CalSTRS recently published its annual Sustainability Report, and it shows that the world’s largest teachers’ pension fund is increasingly aware of the significance of divestment. While the report continues to emphasize the current CalSTRS policy of shareholder engagement, the divestment movement receives a full and fair treatment. This page features our work at Fossil Free California.
One section of the report, “Carbon-Based Investment Risk Management,” describes the 21 environmental, social, and governmental (ESG) risk factors CalSTRS takes into account when selecting investments. One factor is environmental risk, defined as:
The investment’s long-term profitability from activities and exposure to environmental matters such as; depleting or reducing air quality, water quality, land protection and usage, without regard for remediation. Consideration should be given to how a company is dealing with the impact of climate change, including whether the government is taking steps to reduce its impact, exacerbating the problem, or oblivious to the risk.
The report goes on to describe the enactment last year of SB 185, the FFCA-supported law that mandates divestment of thermal coal investments by both CalSTRS and CalPERS. When the legislation was proposed in April 2015, the CalSTRS board initiated an “engagement and due diligence process to evaluate the risk presented.” The process was completed in a matter of months, and divestment was approved in February 2016.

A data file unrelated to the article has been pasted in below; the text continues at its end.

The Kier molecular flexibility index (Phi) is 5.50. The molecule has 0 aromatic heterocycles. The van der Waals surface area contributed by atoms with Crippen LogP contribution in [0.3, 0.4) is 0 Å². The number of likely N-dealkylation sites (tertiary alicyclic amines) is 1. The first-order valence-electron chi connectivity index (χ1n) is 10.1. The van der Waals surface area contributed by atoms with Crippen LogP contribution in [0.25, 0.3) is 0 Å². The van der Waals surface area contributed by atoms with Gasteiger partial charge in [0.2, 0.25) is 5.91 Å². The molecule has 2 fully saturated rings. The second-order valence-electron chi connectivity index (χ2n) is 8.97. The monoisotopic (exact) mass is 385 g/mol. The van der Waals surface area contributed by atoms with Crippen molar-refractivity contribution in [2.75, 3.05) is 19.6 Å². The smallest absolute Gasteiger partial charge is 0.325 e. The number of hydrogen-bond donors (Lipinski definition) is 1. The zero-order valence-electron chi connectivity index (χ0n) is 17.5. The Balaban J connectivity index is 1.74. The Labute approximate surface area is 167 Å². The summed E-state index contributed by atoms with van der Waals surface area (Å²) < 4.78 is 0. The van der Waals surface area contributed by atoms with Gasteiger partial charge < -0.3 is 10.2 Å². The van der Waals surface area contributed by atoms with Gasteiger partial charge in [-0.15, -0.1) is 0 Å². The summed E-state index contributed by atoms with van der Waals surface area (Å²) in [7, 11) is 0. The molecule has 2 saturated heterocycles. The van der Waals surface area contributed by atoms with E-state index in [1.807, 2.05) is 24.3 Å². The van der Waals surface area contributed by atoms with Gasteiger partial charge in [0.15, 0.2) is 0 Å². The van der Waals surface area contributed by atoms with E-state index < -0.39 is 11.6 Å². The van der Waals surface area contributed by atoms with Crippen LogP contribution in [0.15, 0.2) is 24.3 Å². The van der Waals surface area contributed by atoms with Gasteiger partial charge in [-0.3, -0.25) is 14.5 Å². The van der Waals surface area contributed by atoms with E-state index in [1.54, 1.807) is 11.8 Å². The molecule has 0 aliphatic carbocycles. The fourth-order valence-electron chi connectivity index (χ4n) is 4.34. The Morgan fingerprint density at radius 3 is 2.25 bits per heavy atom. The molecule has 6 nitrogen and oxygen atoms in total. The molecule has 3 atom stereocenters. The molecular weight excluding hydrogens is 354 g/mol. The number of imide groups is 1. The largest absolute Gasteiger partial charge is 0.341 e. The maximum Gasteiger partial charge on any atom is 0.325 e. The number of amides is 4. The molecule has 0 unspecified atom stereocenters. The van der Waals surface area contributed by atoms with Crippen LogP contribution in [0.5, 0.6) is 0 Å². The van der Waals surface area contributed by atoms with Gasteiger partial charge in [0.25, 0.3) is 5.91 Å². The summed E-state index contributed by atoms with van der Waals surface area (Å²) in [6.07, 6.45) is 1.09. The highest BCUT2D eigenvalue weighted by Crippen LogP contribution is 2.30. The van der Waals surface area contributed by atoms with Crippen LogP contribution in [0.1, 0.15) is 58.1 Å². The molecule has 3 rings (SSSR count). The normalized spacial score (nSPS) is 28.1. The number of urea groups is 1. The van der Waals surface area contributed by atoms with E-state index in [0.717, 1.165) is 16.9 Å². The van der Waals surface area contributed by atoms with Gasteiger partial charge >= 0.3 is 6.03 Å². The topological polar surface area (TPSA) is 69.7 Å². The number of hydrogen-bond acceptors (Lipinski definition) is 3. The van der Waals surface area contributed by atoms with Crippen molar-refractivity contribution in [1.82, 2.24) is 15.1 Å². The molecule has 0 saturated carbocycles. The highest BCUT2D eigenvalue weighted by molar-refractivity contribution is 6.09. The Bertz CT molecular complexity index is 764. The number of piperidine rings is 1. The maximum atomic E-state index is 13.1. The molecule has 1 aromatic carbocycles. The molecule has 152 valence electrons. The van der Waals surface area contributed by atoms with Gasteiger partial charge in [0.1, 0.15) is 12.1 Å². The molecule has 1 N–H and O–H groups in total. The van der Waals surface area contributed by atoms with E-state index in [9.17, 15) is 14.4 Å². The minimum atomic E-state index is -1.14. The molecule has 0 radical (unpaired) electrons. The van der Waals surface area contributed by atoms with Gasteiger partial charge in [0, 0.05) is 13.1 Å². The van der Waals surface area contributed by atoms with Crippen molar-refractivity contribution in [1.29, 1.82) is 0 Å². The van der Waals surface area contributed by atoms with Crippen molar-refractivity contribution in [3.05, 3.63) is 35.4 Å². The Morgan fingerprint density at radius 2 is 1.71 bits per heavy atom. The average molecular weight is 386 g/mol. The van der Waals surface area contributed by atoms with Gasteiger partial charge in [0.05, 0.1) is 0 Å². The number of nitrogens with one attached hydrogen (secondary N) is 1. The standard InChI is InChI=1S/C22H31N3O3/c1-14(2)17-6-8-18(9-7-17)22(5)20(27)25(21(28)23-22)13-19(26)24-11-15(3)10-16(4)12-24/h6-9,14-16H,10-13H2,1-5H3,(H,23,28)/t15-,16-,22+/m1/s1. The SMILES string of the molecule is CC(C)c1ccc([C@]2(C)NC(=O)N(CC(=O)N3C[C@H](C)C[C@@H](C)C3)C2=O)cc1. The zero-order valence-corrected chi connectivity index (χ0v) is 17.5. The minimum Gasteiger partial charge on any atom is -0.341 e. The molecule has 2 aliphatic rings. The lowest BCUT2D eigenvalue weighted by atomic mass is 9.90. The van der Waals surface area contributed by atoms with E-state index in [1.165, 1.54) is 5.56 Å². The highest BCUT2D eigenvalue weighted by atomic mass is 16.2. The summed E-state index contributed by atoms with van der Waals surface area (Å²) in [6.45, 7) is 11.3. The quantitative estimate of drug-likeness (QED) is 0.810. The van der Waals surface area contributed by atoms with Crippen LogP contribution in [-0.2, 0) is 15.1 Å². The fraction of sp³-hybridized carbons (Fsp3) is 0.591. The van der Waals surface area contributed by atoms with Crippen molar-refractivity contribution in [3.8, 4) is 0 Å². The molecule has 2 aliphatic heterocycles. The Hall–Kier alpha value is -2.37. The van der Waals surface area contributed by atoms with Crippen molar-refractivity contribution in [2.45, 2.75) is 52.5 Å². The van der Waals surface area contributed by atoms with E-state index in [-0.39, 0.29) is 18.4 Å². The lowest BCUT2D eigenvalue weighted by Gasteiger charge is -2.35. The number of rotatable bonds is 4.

We applaud the rapidity of this engagement process. CalSTRS apparently concluded that thermal coal companies are unable to overcome the environmental risks implicit in their carbon-intensive business model, and that divestment was the only reasonable outcome.
In this context, CalSTRS states:
However, when considering divestment, we believe that, where appropriate, active engagement is the best method to resolve issues. Divestment is the most serious step we, as an investor, can take, as it severs ties with the company and, therefore, severs our influence with the company as well.
With these coal companies, “active engagement” meant a thorough but rapid evaluation of the environmental risk, a process of less than a year, with the threat of divestment ready at hand. We trust that CalSTRS will apply the same sense of urgency to any further engagement with fossil fuel companies, and that it will impose a deadline for environmental compliance after which divestment would occur.
It seems likely that similar “active engagement” with oil and gas companies can only result in a similar conclusion, that the essential business model of carbon-extractive corporations is incompatible with the inherent financial risk — to say nothing of the humanitarian risk. Severing influence with ExxonMobil and Chevron would indeed be a serious step, but it is appropriate, and it would be a boon for CalSTRS and for the teachers it represents.
You can read the rest of the Sustainability Report here.